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Ancient ArtifactsAncient-Artifacts

  • Subject: Ancient Civilizations
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  • Grade(s): 6-8
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  • Duration: Two class periods

Lesson Plan Sections


Students will do the following:
1. Research artifacts from one of three ancient civilizations: the Mayas, the Aztecs, or Incas
2. Create an artifact representative of one of these three civilizations
3. Identify their classmates' artifacts and determine which cultures they come from


The class will need the following:
Books and CD-ROMS about the cultures and artifacts of the Mayas, the Aztecs, and the Incas
Internet access
Newsprint and markers
Materials to create representations of ancient artifacts (such as paper, poster board, clay, paint, and markers)


1. Begin the class by providing basic information about ancient American cultures:
  • The Earliest Americans: Explain to students that historians believe that people have lived in the Americas since as long as 20,000 years ago, when humans migrated to this continent by crossing the Bering Strait (between what are now Alaska and Russia) when it was frozen over during the Ice Age. Over thousands of years, people gradually moved south—down through North America, into Central America, and even as far south as South America. For many years, people hunted and foraged for food. Around 5000 to 3000 B.C., people began to farm. The first civilization was that of the Olmecs, who flourished from about 800 to 300 B.C. in Central America. In the centuries to follow, other civilizations formed in the Americas.
  • Three Ancient Civilizations: Three of the most advanced ancient civilizations in the Americas were those of the Mayas, the Aztecs, and the Incas. Explain that these empires ruled in different regions of Central and South America until they were conquered by the Spaniards in the 16th century. To reinforce when these civilizations flourished and point out their overlaps, draw a time line on a piece of newsprint that shows the time spans of the three civilizations:
    • 1000 B.C.-A.D. 1697: the Maya kingdom
    • A.D. 1325-1519: the Aztec empire
    • A.D. 1438-1538: the Inca empire
  • Where They Ruled: The Mayas and the Aztecs existed in the region known as Mesoamerica (much of what is now Central America), and the Inca empire stretched along the west coast of South America (much of what is now Peru). Provide a map that shows where each of these civilizations existed. This information should be available in your print resources, or see the map online atIncas, Mayas y Aztecas.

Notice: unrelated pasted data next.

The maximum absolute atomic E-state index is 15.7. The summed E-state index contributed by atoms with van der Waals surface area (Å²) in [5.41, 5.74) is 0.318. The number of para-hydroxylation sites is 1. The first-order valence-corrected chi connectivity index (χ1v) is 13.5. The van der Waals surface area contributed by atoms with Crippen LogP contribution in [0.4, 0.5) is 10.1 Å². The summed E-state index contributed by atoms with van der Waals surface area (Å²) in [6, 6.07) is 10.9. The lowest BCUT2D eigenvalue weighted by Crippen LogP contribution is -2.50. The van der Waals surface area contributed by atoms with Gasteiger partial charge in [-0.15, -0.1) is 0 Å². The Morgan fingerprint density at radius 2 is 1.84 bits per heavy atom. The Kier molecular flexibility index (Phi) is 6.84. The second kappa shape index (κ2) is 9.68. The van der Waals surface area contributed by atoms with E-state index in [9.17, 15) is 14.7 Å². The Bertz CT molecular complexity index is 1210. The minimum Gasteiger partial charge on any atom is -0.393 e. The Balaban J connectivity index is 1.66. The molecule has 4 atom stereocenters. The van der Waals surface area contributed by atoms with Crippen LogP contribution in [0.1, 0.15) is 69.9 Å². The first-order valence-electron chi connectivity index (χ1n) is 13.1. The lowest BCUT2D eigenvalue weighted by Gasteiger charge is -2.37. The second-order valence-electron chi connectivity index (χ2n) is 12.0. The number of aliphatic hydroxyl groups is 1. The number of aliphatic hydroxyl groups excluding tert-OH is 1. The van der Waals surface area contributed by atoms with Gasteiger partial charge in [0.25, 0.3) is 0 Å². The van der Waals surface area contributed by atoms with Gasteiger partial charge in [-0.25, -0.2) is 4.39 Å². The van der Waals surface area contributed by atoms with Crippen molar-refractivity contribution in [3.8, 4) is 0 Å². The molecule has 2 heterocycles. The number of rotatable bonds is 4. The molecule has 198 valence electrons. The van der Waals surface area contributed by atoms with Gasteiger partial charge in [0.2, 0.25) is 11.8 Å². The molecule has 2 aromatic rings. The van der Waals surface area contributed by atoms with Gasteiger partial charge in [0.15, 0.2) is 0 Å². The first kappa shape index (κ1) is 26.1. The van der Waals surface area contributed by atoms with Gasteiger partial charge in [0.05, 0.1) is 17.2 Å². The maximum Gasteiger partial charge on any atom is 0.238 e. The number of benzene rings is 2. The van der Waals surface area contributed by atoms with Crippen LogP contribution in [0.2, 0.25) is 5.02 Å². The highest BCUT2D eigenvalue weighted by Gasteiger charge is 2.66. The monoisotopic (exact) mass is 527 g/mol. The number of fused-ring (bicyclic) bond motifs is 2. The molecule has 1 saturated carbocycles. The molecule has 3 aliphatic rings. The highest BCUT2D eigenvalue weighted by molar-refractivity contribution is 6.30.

2. Much of what we know today about the Mayas, the Aztecs, and the Incas comes from artifacts discovered during archaeological digs. Artifacts small and large give clues about a civilization. You may want to use the resources suggested below to show students examples of artifacts, such as religious masks or musical instruments, and to challenge them to determine something about the culture based on the artifacts.
3. Tell students they will be selecting an artifact to study from one of the three civilizations. To make sure students include a variety of artifacts, you could ask them to "count off" from one to five and assign students different types of artifacts according to their number. For example, you could assign artifacts related to the following areas: (1) religion, including objects related to mythology and gods and goddesses; (2)daily life, including food, houses, tools, pottery, clothing, jewelry, and medicine; (3) arts and entertainment, including sports, dancing, music, and games; (4) war, including weaponry, shields, and the military; and (5) communication, including writing, hieroglyphs, counting, and calendars.

Provide a variety of print and online materials for students to use. The following books and Web sites might be good places to begin:

Eyewitness: Aztec, Inca and Maya by Elizabeth Baquedano (DK Publishing, 2000).
The History Atlas of South America (a Macmillan Continental History Atlas) by Edwin Early, ed. (Hungry Minds, Inc., 1998).

Web Sites
Yahoo Kids-Ancient American Civilizations
Aztec Empire

4. Ask students to choose one Mayan, Aztec, or Incan artifact and answer the following questions in their notebooks. Make sure they don't tell anyone else what artifact they have chosen.
  • What is it?
  • What is it made of?
  • In which category would you place this artifact: religion (mythology, gods and goddesses), daily life (food, houses, tools, pottery, clothing, jewelry, medicine), arts and entertainment (sports, dancing, music, games), war (weaponry, shields, the military), or communication (writing, hieroglyphs, counting, calendars)?
  • What was it used for and how was it used?
  • Which civilization used it?
  • What can you learn about the civilization from this artifact?
  • How is it similar to an object used for the same purpose today?
5. Have students create two- or three-dimensional representations of their artifacts. Encourage them to be creative; they could make a clay model, a watercolor painting, a sketch, or a mobile.
6. Have each student present his or her artifact to the class without disclosing its name or purpose. For each artifact, play "20 Questions," challenging the class to use yes-or-no questions to identify the artifact and its purpose and to determine its culture of origin. Students should ask the presenter questions about the artifact's use, design, and composition.